After filling our water tank, dumping our garbage and recyclables, and eating breakfast, we hit the road from John & Jess’. We didn’t have anywhere we needed to be until Tuesday when we get to stay with another old friend in Coeur d’Alene, Idaho. So we took our time getting out of town, stopping first at Trader Joe’s to get some of that really good soft blue cheese that our friends Dave & Marge turned us on to when we visited them in Stockton last year. There was a JoAnn’s in the same strip mall so Lulu replenished her yarn supply.
Next stop was Best Buy. We have a Sirius radio subscription and have our radio and antenna with us. We don’t listen to much music while driving as the cab is kind of noisy. However, it’d be nice to be able to tune in to Outlaw Country or Willie’s Roadhouse or maybe Margaritaville Radio while we’re parked. But, in order to use the Sirius radio, I have to plug it into the truck’s stereo which I don’t want to do as that runs off the starting battery instead of the house batteries. Besides that, I’d have to crawl into the cab every time I wanted to change the volume or something. So, I was thinking we’d get an inexpensive car stereo and mount it in the camper, or as the RVers call it, the coach. Even better if I could get one that was “Sirius-ready”. Then I could leave my Sirius radio on the boat and be able to enjoy satellite radio w/o having to move any equipment. Turns out it’s not quite that simple. “Sirius-ready” doesn’t mean the stereo can be a Sirius radio receiver just by plugging in your account number. No, it means that it’s all set up to take a special Sirius receiver (cost not included in the price of the stereo) that plugs into the back of the unit. You then have to have the receiver activated (at an extra charge by Sirius). Once that’s done, we could leave our original radio on the boat but we’d then be paying for two units. No thanks. I can always buy a cheaper non-Sirius-ready stereo and just plug the unit into the “auxiliary in” port. But then the salesman suggested another alternative. Why not buy a Sirius boombox? Our existing Sirius reciever would plug right in and the boombox would supply the volume. It’s a single unit, runs on 120VAC or batteries, and is portable. And, best of all, there’s no installation. Of course, he didn’t have any in stock so we still have time to mull it over but I think that’s the route we’ll take. We already have a battery-operated mini-boombox that we use with our iPod. Unfortunately, the volume control doesn’t work so we can’t use it with the Sirius which lacks a volume control.
OK, so now I’ve got myself thinking. Why not just buy a better amplified speaker setup with a mini headphone plug input and volume controls that do work? Then I could run either the iPod or the Sirius and have only one unit. Of course I’d still have the exisiting mini-boombox to do something with. Hmmmm…. what to do? what to do? Guess I’ll ponder it a bit longer but I’m leaning towards the “less is more” option.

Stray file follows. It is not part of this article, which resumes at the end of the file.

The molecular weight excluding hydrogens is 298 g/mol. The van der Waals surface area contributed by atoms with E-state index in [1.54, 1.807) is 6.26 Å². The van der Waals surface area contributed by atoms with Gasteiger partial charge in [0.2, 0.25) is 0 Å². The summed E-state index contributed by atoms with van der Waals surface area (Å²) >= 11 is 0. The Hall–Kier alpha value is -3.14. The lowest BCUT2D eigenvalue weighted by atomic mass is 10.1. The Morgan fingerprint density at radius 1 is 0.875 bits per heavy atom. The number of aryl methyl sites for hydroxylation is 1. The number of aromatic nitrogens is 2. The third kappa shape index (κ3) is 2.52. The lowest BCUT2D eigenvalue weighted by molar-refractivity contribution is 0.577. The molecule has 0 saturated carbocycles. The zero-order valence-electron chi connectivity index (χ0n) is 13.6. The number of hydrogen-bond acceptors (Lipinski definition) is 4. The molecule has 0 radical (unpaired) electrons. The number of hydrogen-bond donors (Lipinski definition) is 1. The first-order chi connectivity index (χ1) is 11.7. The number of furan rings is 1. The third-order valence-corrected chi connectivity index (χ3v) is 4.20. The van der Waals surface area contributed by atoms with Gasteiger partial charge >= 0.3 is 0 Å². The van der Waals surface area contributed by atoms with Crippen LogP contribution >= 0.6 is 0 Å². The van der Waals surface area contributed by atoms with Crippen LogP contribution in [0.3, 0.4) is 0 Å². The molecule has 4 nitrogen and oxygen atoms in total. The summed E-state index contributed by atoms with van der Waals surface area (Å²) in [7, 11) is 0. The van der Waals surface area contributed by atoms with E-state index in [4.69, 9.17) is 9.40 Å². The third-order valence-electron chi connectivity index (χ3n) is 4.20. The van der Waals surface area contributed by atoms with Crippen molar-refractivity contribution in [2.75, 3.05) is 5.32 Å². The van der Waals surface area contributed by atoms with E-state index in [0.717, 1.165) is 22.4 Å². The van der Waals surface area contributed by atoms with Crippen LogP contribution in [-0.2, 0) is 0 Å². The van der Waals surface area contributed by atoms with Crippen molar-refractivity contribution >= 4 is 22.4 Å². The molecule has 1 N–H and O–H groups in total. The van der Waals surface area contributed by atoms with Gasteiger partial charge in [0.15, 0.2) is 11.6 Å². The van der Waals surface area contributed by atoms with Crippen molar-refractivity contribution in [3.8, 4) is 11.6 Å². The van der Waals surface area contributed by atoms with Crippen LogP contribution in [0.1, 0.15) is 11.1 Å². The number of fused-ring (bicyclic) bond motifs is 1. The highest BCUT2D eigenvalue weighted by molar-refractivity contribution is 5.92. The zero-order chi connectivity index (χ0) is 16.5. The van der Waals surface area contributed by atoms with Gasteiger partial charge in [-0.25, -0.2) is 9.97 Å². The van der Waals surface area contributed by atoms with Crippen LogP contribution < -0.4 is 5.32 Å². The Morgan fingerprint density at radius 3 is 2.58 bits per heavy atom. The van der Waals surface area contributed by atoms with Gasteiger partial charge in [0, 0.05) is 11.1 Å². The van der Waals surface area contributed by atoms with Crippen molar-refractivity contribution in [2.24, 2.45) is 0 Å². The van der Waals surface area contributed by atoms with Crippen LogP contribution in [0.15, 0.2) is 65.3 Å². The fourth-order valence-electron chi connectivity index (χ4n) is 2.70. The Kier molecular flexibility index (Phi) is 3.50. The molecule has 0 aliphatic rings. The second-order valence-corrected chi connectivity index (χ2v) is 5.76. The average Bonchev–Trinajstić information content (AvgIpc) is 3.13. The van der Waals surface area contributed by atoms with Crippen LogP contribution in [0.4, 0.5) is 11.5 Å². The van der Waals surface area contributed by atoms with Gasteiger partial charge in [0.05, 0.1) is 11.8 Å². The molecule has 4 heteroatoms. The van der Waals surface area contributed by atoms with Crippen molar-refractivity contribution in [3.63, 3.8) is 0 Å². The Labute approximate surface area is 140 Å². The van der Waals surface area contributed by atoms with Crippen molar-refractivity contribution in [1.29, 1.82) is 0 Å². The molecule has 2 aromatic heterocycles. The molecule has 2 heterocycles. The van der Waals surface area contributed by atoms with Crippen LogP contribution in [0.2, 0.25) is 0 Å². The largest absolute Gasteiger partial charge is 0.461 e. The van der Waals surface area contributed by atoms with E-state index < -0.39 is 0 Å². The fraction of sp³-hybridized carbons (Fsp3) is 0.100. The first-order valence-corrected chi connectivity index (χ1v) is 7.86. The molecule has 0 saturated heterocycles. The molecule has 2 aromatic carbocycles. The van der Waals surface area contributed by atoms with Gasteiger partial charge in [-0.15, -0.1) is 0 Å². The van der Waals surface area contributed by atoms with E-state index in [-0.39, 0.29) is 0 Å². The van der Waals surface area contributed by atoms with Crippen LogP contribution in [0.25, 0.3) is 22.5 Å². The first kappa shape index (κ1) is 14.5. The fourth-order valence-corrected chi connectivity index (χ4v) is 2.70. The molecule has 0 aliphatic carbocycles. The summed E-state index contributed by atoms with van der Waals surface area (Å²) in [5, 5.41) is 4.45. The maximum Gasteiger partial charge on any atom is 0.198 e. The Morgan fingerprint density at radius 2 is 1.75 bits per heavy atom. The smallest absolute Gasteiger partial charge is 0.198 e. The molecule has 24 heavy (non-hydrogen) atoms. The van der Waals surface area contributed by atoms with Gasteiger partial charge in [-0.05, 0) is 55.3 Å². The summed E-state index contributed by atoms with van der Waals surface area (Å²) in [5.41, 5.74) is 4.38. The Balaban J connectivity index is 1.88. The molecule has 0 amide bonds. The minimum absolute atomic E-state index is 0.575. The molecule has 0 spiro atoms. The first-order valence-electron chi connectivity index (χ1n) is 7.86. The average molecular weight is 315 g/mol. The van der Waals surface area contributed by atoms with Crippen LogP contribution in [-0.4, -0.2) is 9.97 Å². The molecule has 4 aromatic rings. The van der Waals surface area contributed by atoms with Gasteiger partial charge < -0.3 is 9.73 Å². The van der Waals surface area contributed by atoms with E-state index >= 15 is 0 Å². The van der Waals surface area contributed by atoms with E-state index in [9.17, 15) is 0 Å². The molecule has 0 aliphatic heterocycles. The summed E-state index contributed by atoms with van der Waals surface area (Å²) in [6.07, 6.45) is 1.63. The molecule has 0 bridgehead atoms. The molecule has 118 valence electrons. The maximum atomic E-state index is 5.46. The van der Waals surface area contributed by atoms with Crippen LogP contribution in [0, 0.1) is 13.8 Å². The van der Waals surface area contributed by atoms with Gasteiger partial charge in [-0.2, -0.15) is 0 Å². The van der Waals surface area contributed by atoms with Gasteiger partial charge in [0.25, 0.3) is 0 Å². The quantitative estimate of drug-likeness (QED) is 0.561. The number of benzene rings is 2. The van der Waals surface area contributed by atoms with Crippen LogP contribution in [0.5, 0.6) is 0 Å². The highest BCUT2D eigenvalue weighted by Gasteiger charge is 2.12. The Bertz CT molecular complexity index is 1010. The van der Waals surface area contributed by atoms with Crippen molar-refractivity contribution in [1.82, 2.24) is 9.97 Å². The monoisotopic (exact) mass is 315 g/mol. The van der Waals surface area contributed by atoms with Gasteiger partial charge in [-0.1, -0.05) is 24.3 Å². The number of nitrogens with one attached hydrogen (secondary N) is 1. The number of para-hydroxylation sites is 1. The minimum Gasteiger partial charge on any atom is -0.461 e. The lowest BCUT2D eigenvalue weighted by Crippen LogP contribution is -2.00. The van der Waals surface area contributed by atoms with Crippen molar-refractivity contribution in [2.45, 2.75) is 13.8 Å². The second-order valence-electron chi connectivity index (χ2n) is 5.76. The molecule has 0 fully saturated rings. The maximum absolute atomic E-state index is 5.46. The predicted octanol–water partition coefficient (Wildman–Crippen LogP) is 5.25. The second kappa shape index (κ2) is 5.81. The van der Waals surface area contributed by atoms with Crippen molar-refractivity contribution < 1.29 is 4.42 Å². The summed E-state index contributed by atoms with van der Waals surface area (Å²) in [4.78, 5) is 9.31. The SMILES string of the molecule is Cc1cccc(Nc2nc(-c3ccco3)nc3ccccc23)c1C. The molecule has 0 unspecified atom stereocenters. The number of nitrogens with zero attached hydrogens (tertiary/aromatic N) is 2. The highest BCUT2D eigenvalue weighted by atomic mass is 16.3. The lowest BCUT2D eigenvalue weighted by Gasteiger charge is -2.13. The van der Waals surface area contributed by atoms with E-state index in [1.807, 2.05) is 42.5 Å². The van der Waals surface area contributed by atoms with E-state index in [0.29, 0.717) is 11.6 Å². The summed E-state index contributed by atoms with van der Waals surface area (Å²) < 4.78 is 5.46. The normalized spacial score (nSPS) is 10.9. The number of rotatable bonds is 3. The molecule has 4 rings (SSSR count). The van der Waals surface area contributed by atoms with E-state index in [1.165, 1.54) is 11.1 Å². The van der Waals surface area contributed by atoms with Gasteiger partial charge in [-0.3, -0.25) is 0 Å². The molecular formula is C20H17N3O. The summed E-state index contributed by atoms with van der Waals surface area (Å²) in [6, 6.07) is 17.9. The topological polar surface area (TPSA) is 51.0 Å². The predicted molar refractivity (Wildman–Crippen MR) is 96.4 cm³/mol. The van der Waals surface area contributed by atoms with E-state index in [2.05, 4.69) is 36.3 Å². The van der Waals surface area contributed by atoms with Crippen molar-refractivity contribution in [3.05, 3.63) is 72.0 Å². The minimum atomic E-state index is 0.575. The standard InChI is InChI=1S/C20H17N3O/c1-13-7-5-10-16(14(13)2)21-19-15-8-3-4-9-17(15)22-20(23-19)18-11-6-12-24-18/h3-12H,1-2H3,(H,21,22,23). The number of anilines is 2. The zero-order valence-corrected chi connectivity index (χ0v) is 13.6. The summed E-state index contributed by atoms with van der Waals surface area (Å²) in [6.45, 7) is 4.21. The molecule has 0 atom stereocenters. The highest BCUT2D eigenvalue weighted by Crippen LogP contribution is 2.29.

Anyway, with the rest of the day to kill and needing to be somewhere for the night, we headed to Farragut State Park, a few miles north of Coeur d’Alene. It’s a nice enough park at the southern tip of Lake Pend Orielle but I can’t say that I’d recommend it off-season. Even though it’s hitting 80 degrees during the day, they are already in off-season mode. What this means is that several of the campgrounds are closed already and all of the flush toilets and showers are closed. The campgrounds have very nice pit toilets and there is a shower located down at Beaver Beach which campers can use free-of-charge. However, Beaver Beach is a long way from any campground and the shower is a big open room with 5 shower heads, just like in high school gym class or Navy boot camp. Lulu and I rode our bikes down there yesterday and decided that, even if we were willing to do group showering, which we’re not, the long uphill trudge back to our campground would necessitate another shower once we got home. All of the still-open RV-type campgrounds had at least water and electricity for $28 a night (with remote showers and a pit toilet). Water, electricity and sewer was more. We didn’t need any hook-ups so we asked for a dry site. The only thing that is still open for tents is one of the group campgrounds. This is a “park in the parking lot and carry your stuff to your site” type of campground. If we wanted no hookups, our only choice was to park in the group campground parking lot for $19 a night. The bathrooms are closed, just like all the other campgrounds but there is a nice, clean pit toilet. And there are garbage cans. So, for $19 we’re getting what the USFS charges $8 a night for. Nope, not recommended. Or maybe the Forest Service has just spoiled us, pricewise, since $20 or so seems to be pretty common for dry camping in state parks this time of year. I guess we were mainly disappointed with how few facilities were left functioning.
Oh yeah, and the museum is closed for the season as well.
That said, we managed to have a pleasant afternoon and evening and a good night’s sleep. Just now, as I’m sitting writing this, I looked outside and saw a very large flock of wild turkeys.
Spokane to Farragut State Park: 55 miles
Total to date: 1218 miles (45 miles per day)